Produced by Nikki Richardson, Kala Wahano, Bella Goward, Grace Beech, Isabella Sorenson-Hardy
10 years ago, much of Australia’s Southern coastline was teeming with thick forests of kelp. Parts of the Tasmanian coastal forests were so dense that some fishers recalled having to carve channels through it for their boats.
As an underwater ecosystem, kelp forests provide a habitat and food source for many species, including thousands of fish species caught for human consumption.
Australian kelp forests have a high economic value and a 2019 Agricultural commodities report found that kelp forests support fisheries contributing more than USD$600 million to the national economy per annum.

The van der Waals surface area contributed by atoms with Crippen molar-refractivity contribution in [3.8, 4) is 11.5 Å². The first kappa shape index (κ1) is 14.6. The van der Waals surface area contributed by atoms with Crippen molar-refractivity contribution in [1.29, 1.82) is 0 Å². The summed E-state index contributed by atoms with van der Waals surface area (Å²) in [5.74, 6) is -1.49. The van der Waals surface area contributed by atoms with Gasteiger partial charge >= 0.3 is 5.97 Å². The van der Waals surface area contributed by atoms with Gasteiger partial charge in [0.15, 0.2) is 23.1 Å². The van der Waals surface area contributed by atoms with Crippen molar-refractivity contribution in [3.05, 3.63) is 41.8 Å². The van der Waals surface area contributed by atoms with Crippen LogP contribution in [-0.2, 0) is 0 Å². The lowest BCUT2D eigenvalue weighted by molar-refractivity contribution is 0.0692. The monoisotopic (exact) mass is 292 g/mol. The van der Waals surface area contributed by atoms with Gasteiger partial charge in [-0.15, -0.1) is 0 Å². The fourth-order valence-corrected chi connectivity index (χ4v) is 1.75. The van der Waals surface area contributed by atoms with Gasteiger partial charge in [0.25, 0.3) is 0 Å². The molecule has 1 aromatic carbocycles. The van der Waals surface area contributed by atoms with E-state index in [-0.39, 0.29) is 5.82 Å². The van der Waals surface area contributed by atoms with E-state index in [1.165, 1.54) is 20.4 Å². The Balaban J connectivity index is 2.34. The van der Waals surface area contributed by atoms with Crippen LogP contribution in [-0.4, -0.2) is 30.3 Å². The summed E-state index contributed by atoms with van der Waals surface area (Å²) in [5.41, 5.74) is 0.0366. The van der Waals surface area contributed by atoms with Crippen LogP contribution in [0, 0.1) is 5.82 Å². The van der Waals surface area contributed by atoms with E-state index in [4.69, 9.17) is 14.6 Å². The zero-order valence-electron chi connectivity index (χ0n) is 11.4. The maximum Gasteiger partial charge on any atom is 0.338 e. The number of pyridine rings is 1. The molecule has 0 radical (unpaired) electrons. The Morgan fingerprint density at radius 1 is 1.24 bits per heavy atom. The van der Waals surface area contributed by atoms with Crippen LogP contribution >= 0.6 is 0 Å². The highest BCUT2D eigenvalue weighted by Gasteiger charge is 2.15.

The giant algae also protect shores against coastal erosion, and help to sequester carbon dioxide, removing it from the atmosphere.
Warming ocean temperatures have contributed to the area being stripped of nutrients and resulted in new marine species thriving, killing off more than 95% of the giant kelp.
The way in which we communicate climate change and its associated impacts needs to be improved.
While science is crucial in finding solutions to environmental and other ecological crises, there is a gap between science and communication with the wider public. Through multiple channels including different media, we can work to expand the conversation.